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Ryan Cook

March 2015

Ryan Cook photo

  • Home Community:
    Misipawistik First Nation (Grand Rapids) but grew up in Winnipeg
  • Manitoba Cultural Identity:
  • Position:
    Teacher, Seven Oaks School Division
  • Education/Training: Bachelor of Arts and Bachelor of Education at University of Manitoba
    Graduate of CATEP –
    Community-based Aboriginal Teacher Education Program, University of Winnipeg
  • Roles/Responsibilty:
    Teach English, Geography,
    Social Studies, History
“But one thing I’ve learned is you don’t succeed anywhere unless you work hard every day. ”

What obstacles did you face and how did you overcome them?
Juggling daily life along with school, work, and coaching hockey was probably my biggest obstacle. Surviving school financially was tough also. I coached hockey for Team Manitoba while working full time and going to school. I managed to set those things as priority in life and went from there.

What or who inspired you to really go after the profession you are in now?
I always knew I wanted to work with Aboriginal people and youth. Becoming a teacher seemed like a natural fit to combine those two. Working with the Aboriginal youth in the community I grew up in is exactly where I wanted to be.

What critical choices or decisions did you make that helped you get where you are today?
I had to leave my career as a commercial pilot to commit to going back to school. I loved flying. I loved the work. But I knew I didn’t want to do it for the rest of my life and I knew I wanted to do more to make a difference for Aboriginal people. Even though I worked closely with Aboriginal people flying in and out of the remote communities in the north, I always felt like I could be doing more and have a better working relationship. I left, went back to school, and didn’t look back. Now, I enjoy working as a pilot in the summer months while on holidays. I get the best of both worlds.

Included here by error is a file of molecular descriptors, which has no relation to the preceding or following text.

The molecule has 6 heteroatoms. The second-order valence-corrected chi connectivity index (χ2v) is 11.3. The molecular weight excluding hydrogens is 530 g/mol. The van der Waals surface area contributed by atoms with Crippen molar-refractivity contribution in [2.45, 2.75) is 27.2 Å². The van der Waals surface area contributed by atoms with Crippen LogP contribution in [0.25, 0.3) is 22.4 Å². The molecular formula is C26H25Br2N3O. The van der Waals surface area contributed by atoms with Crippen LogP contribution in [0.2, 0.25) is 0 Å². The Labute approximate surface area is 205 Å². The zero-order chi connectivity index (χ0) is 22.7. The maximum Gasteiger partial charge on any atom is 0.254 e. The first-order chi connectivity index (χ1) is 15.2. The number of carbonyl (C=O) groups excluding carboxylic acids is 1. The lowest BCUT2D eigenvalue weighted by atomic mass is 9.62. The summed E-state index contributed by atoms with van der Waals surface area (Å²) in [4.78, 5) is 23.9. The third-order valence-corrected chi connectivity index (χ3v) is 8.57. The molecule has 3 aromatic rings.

Message of Encouragement:
Be proud of who you are. There is no greater feeling in life than knowing you have something to be proud of. Our people flourished in this territory for thousands and thousands of years before things changed. We need to learn about the traditions and culture that allowed us to live this way. That’s why education is important. It’s important to learn who we are as Indigenous people and be proud. Once that happens, things will change again. It’ll take some time. And it will take hard work. But one thing I’ve learned is you don’t succeed anywhere unless you work hard every day.